It has a long tradition of literary heroes, lots of underground poets. Why do you think that is? 

David Fagan: "Perhaps because of the underdog position the city has and the character like I just described; which always seems to flow through these people, they are very straight forward, say what they think. 

"You mentioned Fortuyn, too. Back when he was alive, everybody was talking about him. He was interesting... purely because he was so open and eloquent about his own beliefs. Obviously I didn't agree with him at all, and he got so lost in what he was doing, he lost sight of the consequences of what he was saying." 

The Pim Fortuyn Plaats commemorating this contradictory character's murder in 2002 can be found in the city centre. Some of its football fans (no teams mentioned) like to (ahem) kick off in "the traditional manner", and who knows about Hangar 24? Rotterdam, however, is going through yet another (mainly architectural) makeover; driven by a "public-private" ebullience and nit-picking prudence, especially when it comes to funding the alternative arts. A lot of venues, like Watt/Nighttown or Eksit - the place where the Sex Pistols played - seem to close, reopen and close again, with increasing regularity. 

Rotterdam: Rebuilding

This city is the gateway to a country it has very little in common with. Serving its needs but always looking out. And the port is a city within a city, a microchipped Isengaard, never sleeping, always coining it. Rotterdam makes the money Amsterdam spends. One of the few buildings that really get the heritage renovation treatment here is The Hotel New York, the last stop for many before leaving for the New World. Maybe because the building's an emblematic "goodbye" to many peoples' past lives.

This is a world port, one that recycles the waste, cleans the shit, and refines the raw materials. But now it's being totally renovated and rebuilt. What do you feel about all the physical changes you see around you?

David Fagan: "Sometimes it upsets me, I used to really like the old Centraal Station building for example, but I guess it's good to build, enjoy, destroy and create again. Don't forget that after Rotterdam was bombed in the Second World War, they used that as an excuse to get rid of a lot of buildings they wanted to get rid of anyway. My father grew up playing on debris of what was left after that war, and he pointed out to me that it's nothing new; they recycle different parts of city all the time. As for venues, it's kind of the same, I used to dislike it but I can laugh about it at times."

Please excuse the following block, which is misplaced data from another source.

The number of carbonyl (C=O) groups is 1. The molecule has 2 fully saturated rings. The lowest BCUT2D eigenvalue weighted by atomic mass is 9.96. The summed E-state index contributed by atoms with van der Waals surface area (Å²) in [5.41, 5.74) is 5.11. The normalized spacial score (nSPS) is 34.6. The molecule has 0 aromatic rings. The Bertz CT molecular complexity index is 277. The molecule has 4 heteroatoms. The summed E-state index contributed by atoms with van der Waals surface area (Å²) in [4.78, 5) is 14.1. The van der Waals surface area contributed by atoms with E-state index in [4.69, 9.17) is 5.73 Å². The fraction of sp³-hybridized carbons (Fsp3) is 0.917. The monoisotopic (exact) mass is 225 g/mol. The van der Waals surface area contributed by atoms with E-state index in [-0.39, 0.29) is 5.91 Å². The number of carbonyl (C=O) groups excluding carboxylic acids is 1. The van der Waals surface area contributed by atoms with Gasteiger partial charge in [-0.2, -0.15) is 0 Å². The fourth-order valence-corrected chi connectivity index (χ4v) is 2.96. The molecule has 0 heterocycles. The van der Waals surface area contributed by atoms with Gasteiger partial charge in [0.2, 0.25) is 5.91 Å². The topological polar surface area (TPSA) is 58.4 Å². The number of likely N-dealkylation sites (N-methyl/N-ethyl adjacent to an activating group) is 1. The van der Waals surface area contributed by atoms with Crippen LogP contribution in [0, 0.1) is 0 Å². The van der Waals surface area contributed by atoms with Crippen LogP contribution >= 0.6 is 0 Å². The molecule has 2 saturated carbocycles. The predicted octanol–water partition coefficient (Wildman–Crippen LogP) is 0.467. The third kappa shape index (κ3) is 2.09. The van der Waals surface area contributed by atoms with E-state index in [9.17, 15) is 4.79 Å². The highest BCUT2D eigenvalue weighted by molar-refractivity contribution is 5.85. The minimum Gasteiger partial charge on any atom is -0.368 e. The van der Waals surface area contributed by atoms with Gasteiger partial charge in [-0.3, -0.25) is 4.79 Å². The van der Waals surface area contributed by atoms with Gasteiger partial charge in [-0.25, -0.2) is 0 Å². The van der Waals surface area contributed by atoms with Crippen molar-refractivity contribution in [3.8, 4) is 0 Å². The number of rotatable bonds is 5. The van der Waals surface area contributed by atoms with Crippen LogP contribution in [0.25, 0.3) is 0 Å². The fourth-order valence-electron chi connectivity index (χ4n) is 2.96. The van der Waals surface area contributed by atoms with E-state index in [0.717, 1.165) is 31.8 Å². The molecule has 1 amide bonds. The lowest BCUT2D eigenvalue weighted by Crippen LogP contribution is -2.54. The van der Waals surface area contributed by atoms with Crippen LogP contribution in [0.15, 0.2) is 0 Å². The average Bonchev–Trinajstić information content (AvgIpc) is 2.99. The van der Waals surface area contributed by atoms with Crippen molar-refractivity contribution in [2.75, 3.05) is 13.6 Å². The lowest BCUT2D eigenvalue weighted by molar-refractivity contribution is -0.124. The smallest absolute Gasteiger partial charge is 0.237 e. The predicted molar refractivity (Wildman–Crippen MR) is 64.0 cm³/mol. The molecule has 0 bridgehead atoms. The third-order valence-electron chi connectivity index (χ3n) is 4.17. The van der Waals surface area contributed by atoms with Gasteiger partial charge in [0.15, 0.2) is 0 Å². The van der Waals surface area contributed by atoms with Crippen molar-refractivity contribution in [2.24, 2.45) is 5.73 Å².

Arnoud Verheul: "You know; I really like all the changes. I really like all the changing architecture; it's exciting to see all the new buildings going up. We put that on the cover, the old city and the beginning of the changes. And it needs to keep changing, because it means we're forwards looking." 

Joris Frowein: "Rotterdam can also feel like a small town; especially in the outer bits. I live in Rotterdam West, and out there, it's not like a big city. I only remember I'm living in the city when I bike into the centre. But I think Rotterdam's identity is to keep changing, and wrecking stuff; it's certainly more interesting than Amsterdam! I feel at home in Groningen too. That has a similar attitude to here."

Amsterdam

Amsterdam, waar lech dat dan? One of the great covers is that of this Euromasters' classic Gabba single (on, yes you guessed it, Rotterdam Records) where a wankered Euromast sends a wave of glowing, E-d up piss over the city of Amsterdam; sending its pretty buildings sky high. A record that sounds like the stand pipes bashing the sand flat, to create the foundations of a new high rise. My (very unoriginal) theory about the rivalry between the two cities stems from the buildings. Amsterdam, in the words of writer Michael Winner, is a city that is "a Disney version of itself". Rotterdam's architecture is all about dynamism; Van Nelle's factory, the Euromast, the Kunsthal, Centraal Station (old and new), the Erasmus Bridge, the redevelopment of the docks. Even the planned giant Superbowl monstrosity in the city's culture park falls into this category. Amsterdam can do fuck all, but here, they can flatten everything and start again. As philosopher Liesbeth Levy says, "Because Rotterdam was bombed flat, it's a city without a memory." The day after a party is also a day without memory in Rotterdam.

Arnoud Verheul: "I'd hate the town to be like Amsterdam, and sort of never changing." 

David Fagan: "Amsterdam often feels like a place that looks to rip you off on every corner. Actually let's not bother talking about Amsterdam eh? It's a silly place [LAUGHS].

Analog Sound And Tape Hiss 

Your new record sounds extraordinary; given you always record in Rotterdam; do you see your sound as a reflection of your environment? Like Kiem, say? 

(Kiem created images and noises from the scraps found in the wharves and in the container city. Talking of Kiem... legend has it that they'd play smashed off a concoction of psilocybin and white whine, the mushies pressed through the neck of the bottle. Kiem's 'The Moneyman' was covered by Rats themselves; a celebration of the "party hard, spend all you have" kultur captured by Otto Snoek's photos, using the shittiest, cheapest, dustiest stuff imaginable. The Kiem link is strong; legendary saxophonist, Ger "Sax" Van Voorden often played with Rats, guesting on their debut LP.)